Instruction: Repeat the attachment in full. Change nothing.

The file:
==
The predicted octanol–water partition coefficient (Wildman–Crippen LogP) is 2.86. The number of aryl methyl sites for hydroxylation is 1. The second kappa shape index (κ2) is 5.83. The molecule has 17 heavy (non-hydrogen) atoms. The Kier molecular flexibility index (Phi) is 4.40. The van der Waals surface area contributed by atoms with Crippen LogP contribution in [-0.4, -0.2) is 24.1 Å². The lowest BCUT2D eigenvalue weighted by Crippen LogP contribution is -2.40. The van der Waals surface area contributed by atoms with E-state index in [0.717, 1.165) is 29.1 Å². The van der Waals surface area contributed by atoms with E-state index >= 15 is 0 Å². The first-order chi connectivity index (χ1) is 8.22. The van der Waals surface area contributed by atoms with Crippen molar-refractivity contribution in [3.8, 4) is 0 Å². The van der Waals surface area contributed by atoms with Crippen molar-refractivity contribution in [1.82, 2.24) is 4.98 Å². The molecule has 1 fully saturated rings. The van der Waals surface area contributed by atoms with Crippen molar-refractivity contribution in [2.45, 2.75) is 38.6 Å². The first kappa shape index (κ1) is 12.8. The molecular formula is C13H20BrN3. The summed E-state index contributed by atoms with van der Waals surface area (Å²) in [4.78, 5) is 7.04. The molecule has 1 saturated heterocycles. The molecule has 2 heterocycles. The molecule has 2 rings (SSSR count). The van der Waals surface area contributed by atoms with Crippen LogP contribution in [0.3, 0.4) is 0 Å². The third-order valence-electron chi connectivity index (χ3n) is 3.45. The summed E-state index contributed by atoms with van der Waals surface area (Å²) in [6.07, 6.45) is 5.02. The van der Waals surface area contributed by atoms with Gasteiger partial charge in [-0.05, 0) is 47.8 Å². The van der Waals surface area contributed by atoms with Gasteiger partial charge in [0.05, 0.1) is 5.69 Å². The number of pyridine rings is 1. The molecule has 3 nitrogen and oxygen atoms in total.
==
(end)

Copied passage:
The predicted octanol–water partition coefficient (Wildman–Crippen LogP) is 2.86. The number of aryl methyl sites for hydroxylation is 1. The second kappa shape index (κ2) is 5.83. The molecule has 17 heavy (non-hydrogen) atoms. The Kier molecular flexibility index (Phi) is 4.40. The van der Waals surface area contributed by atoms with Crippen LogP contribution in [-0.4, -0.2) is 24.1 Å². The lowest BCUT2D eigenvalue weighted by Crippen LogP contribution is -2.40. The van der Waals surface area contributed by atoms with E-state index in [0.717, 1.165) is 29.1 Å². The van der Waals surface area contributed by atoms with E-state index >= 15 is 0 Å². The first-order chi connectivity index (χ1) is 8.22. The van der Waals surface area contributed by atoms with Crippen molar-refractivity contribution in [3.8, 4) is 0 Å². The van der Waals surface area contributed by atoms with Crippen molar-refractivity contribution in [1.82, 2.24) is 4.98 Å². The molecule has 1 fully saturated rings. The van der Waals surface area contributed by atoms with Crippen molar-refractivity contribution in [2.45, 2.75) is 38.6 Å². The first kappa shape index (κ1) is 12.8. The molecular formula is C13H20BrN3. The summed E-state index contributed by atoms with van der Waals surface area (Å²) in [4.78, 5) is 7.04. The molecule has 1 saturated heterocycles. The molecule has 2 heterocycles. The molecule has 2 rings (SSSR count). The van der Waals surface area contributed by atoms with Crippen LogP contribution in [0.3, 0.4) is 0 Å². The third-order valence-electron chi connectivity index (χ3n) is 3.45. The summed E-state index contributed by atoms with van der Waals surface area (Å²) in [6.07, 6.45) is 5.02. The van der Waals surface area contributed by atoms with Gasteiger partial charge in [-0.05, 0) is 47.8 Å². The van der Waals surface area contributed by atoms with Gasteiger partial charge in [0.05, 0.1) is 5.69 Å². The number of pyridine rings is 1. The molecule has 3 nitrogen and oxygen atoms in total.